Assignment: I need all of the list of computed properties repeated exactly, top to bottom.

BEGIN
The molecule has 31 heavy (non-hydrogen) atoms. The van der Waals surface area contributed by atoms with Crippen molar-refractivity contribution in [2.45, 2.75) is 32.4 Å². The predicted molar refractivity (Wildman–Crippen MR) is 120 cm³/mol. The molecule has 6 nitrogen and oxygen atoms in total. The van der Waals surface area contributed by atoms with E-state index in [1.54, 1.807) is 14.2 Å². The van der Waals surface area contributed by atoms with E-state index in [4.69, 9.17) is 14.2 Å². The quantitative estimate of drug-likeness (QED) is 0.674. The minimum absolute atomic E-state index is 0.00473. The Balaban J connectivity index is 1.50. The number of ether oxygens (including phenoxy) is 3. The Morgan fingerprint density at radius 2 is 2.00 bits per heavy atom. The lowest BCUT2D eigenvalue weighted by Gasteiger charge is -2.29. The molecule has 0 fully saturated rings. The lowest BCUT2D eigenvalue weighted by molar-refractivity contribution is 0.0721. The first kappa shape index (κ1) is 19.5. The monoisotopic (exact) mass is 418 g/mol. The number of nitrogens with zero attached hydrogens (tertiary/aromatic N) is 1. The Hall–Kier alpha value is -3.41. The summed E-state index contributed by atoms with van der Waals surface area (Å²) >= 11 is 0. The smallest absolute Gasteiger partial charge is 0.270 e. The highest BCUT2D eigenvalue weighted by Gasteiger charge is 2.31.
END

The molecule has 31 heavy (non-hydrogen) atoms. The van der Waals surface area contributed by atoms with Crippen molar-refractivity contribution in [2.45, 2.75) is 32.4 Å². The predicted molar refractivity (Wildman–Crippen MR) is 120 cm³/mol. The molecule has 6 nitrogen and oxygen atoms in total. The van der Waals surface area contributed by atoms with E-state index in [1.54, 1.807) is 14.2 Å². The van der Waals surface area contributed by atoms with E-state index in [4.69, 9.17) is 14.2 Å². The quantitative estimate of drug-likeness (QED) is 0.674. The minimum absolute atomic E-state index is 0.00473. The Balaban J connectivity index is 1.50. The number of ether oxygens (including phenoxy) is 3. The Morgan fingerprint density at radius 2 is 2.00 bits per heavy atom. The lowest BCUT2D eigenvalue weighted by Gasteiger charge is -2.29. The molecule has 0 fully saturated rings. The lowest BCUT2D eigenvalue weighted by molar-refractivity contribution is 0.0721. The first kappa shape index (κ1) is 19.5. The monoisotopic (exact) mass is 418 g/mol. The number of nitrogens with zero attached hydrogens (tertiary/aromatic N) is 1. The Hall–Kier alpha value is -3.41. The summed E-state index contributed by atoms with van der Waals surface area (Å²) >= 11 is 0. The smallest absolute Gasteiger partial charge is 0.270 e. The highest BCUT2D eigenvalue weighted by Gasteiger charge is 2.31.